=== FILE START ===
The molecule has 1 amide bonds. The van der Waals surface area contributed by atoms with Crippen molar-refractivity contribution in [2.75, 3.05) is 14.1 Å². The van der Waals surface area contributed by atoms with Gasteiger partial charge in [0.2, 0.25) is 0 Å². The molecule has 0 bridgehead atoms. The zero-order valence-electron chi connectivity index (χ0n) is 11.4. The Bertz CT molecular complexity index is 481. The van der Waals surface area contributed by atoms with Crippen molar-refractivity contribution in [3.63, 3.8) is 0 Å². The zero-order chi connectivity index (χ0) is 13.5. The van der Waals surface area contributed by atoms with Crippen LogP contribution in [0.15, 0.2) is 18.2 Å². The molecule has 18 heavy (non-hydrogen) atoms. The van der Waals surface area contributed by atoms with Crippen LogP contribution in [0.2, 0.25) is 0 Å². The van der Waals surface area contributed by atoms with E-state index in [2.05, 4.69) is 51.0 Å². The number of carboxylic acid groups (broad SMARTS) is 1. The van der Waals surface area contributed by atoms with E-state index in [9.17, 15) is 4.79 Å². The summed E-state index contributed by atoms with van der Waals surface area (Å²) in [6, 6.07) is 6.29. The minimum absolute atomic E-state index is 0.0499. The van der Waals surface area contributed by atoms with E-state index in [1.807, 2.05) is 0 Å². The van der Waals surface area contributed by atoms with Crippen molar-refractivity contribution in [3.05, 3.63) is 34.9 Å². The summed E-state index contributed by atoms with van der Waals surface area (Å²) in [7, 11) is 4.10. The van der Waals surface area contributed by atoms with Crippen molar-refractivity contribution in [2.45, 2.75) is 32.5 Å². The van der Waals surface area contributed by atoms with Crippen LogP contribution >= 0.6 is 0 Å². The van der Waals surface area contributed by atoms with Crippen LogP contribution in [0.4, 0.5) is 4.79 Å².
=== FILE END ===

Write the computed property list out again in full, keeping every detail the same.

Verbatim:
The molecule has 1 amide bonds. The van der Waals surface area contributed by atoms with Crippen molar-refractivity contribution in [2.75, 3.05) is 14.1 Å². The van der Waals surface area contributed by atoms with Gasteiger partial charge in [0.2, 0.25) is 0 Å². The molecule has 0 bridgehead atoms. The zero-order valence-electron chi connectivity index (χ0n) is 11.4. The Bertz CT molecular complexity index is 481. The van der Waals surface area contributed by atoms with Crippen molar-refractivity contribution in [3.63, 3.8) is 0 Å². The zero-order chi connectivity index (χ0) is 13.5. The van der Waals surface area contributed by atoms with Crippen LogP contribution in [0.15, 0.2) is 18.2 Å². The molecule has 18 heavy (non-hydrogen) atoms. The van der Waals surface area contributed by atoms with Crippen LogP contribution in [0.2, 0.25) is 0 Å². The van der Waals surface area contributed by atoms with E-state index in [2.05, 4.69) is 51.0 Å². The number of carboxylic acid groups (broad SMARTS) is 1. The van der Waals surface area contributed by atoms with E-state index in [9.17, 15) is 4.79 Å². The summed E-state index contributed by atoms with van der Waals surface area (Å²) in [6, 6.07) is 6.29. The minimum absolute atomic E-state index is 0.0499. The van der Waals surface area contributed by atoms with E-state index in [1.807, 2.05) is 0 Å². The van der Waals surface area contributed by atoms with Crippen molar-refractivity contribution in [3.05, 3.63) is 34.9 Å². The summed E-state index contributed by atoms with van der Waals surface area (Å²) in [7, 11) is 4.10. The van der Waals surface area contributed by atoms with Crippen molar-refractivity contribution in [2.45, 2.75) is 32.5 Å². The van der Waals surface area contributed by atoms with Crippen LogP contribution >= 0.6 is 0 Å². The van der Waals surface area contributed by atoms with Crippen LogP contribution in [0.4, 0.5) is 4.79 Å².